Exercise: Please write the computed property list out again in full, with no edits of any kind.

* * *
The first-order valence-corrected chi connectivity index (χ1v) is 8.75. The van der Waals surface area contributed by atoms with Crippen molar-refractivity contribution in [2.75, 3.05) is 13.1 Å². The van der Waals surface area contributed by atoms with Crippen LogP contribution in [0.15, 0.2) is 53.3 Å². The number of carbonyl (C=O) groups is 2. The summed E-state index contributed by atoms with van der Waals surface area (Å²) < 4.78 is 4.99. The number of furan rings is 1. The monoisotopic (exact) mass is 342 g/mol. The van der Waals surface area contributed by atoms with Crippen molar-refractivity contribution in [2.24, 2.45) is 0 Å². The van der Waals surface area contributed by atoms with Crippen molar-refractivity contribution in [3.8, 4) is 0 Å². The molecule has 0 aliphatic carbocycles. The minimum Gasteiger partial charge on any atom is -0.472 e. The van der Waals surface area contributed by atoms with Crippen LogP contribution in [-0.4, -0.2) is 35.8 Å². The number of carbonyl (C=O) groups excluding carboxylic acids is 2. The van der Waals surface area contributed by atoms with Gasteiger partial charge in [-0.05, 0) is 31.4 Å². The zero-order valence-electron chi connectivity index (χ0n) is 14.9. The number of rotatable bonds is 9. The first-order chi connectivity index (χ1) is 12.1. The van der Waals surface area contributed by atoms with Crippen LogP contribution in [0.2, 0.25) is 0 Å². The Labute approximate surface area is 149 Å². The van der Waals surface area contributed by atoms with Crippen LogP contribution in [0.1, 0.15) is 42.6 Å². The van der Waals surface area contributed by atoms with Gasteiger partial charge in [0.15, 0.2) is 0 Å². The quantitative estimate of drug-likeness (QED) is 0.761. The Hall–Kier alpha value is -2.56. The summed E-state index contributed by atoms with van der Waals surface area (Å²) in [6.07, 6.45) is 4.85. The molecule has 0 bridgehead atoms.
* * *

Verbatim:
The first-order valence-corrected chi connectivity index (χ1v) is 8.75. The van der Waals surface area contributed by atoms with Crippen molar-refractivity contribution in [2.75, 3.05) is 13.1 Å². The van der Waals surface area contributed by atoms with Crippen LogP contribution in [0.15, 0.2) is 53.3 Å². The number of carbonyl (C=O) groups is 2. The summed E-state index contributed by atoms with van der Waals surface area (Å²) < 4.78 is 4.99. The number of furan rings is 1. The monoisotopic (exact) mass is 342 g/mol. The van der Waals surface area contributed by atoms with Crippen molar-refractivity contribution in [2.24, 2.45) is 0 Å². The van der Waals surface area contributed by atoms with Crippen molar-refractivity contribution in [3.8, 4) is 0 Å². The molecule has 0 aliphatic carbocycles. The minimum Gasteiger partial charge on any atom is -0.472 e. The van der Waals surface area contributed by atoms with Crippen LogP contribution in [-0.4, -0.2) is 35.8 Å². The number of carbonyl (C=O) groups excluding carboxylic acids is 2. The van der Waals surface area contributed by atoms with Gasteiger partial charge in [-0.05, 0) is 31.4 Å². The zero-order valence-electron chi connectivity index (χ0n) is 14.9. The number of rotatable bonds is 9. The first-order chi connectivity index (χ1) is 12.1. The van der Waals surface area contributed by atoms with Crippen LogP contribution in [0.2, 0.25) is 0 Å². The Labute approximate surface area is 149 Å². The van der Waals surface area contributed by atoms with Crippen LogP contribution in [0.1, 0.15) is 42.6 Å². The van der Waals surface area contributed by atoms with Gasteiger partial charge in [0.15, 0.2) is 0 Å². The quantitative estimate of drug-likeness (QED) is 0.761. The Hall–Kier alpha value is -2.56. The summed E-state index contributed by atoms with van der Waals surface area (Å²) in [6.07, 6.45) is 4.85. The molecule has 0 bridgehead atoms.